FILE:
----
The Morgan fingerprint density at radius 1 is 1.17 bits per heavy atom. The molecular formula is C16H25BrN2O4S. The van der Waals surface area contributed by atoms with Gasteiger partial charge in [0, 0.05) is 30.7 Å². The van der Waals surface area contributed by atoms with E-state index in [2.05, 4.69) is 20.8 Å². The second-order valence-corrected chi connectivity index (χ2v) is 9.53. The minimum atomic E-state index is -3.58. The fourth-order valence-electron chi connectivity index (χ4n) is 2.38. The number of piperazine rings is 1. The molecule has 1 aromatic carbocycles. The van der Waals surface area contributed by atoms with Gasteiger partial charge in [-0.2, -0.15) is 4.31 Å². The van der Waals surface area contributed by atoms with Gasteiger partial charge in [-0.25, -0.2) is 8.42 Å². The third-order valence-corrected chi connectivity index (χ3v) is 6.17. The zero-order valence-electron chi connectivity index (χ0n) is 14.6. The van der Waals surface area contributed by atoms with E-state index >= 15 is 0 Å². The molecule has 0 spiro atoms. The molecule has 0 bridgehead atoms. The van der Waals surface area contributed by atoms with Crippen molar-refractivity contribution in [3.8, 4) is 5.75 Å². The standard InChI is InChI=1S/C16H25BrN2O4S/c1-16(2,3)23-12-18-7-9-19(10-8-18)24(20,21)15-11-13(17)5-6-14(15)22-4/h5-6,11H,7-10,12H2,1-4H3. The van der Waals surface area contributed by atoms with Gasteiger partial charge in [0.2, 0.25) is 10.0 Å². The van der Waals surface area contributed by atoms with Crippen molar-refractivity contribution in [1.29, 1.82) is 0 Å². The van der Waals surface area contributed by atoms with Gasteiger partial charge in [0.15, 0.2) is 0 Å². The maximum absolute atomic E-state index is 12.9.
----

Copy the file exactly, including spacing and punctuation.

The Morgan fingerprint density at radius 1 is 1.17 bits per heavy atom. The molecular formula is C16H25BrN2O4S. The van der Waals surface area contributed by atoms with Gasteiger partial charge in [0, 0.05) is 30.7 Å². The van der Waals surface area contributed by atoms with E-state index in [2.05, 4.69) is 20.8 Å². The second-order valence-corrected chi connectivity index (χ2v) is 9.53. The minimum atomic E-state index is -3.58. The fourth-order valence-electron chi connectivity index (χ4n) is 2.38. The number of piperazine rings is 1. The molecule has 1 aromatic carbocycles. The van der Waals surface area contributed by atoms with Gasteiger partial charge in [-0.2, -0.15) is 4.31 Å². The van der Waals surface area contributed by atoms with Gasteiger partial charge in [-0.25, -0.2) is 8.42 Å². The third-order valence-corrected chi connectivity index (χ3v) is 6.17. The zero-order valence-electron chi connectivity index (χ0n) is 14.6. The van der Waals surface area contributed by atoms with E-state index >= 15 is 0 Å². The molecule has 0 spiro atoms. The molecule has 0 bridgehead atoms. The van der Waals surface area contributed by atoms with Crippen molar-refractivity contribution in [3.8, 4) is 5.75 Å². The standard InChI is InChI=1S/C16H25BrN2O4S/c1-16(2,3)23-12-18-7-9-19(10-8-18)24(20,21)15-11-13(17)5-6-14(15)22-4/h5-6,11H,7-10,12H2,1-4H3. The van der Waals surface area contributed by atoms with Gasteiger partial charge in [0.2, 0.25) is 10.0 Å². The van der Waals surface area contributed by atoms with Crippen molar-refractivity contribution in [1.29, 1.82) is 0 Å². The van der Waals surface area contributed by atoms with Gasteiger partial charge in [0.15, 0.2) is 0 Å². The maximum absolute atomic E-state index is 12.9.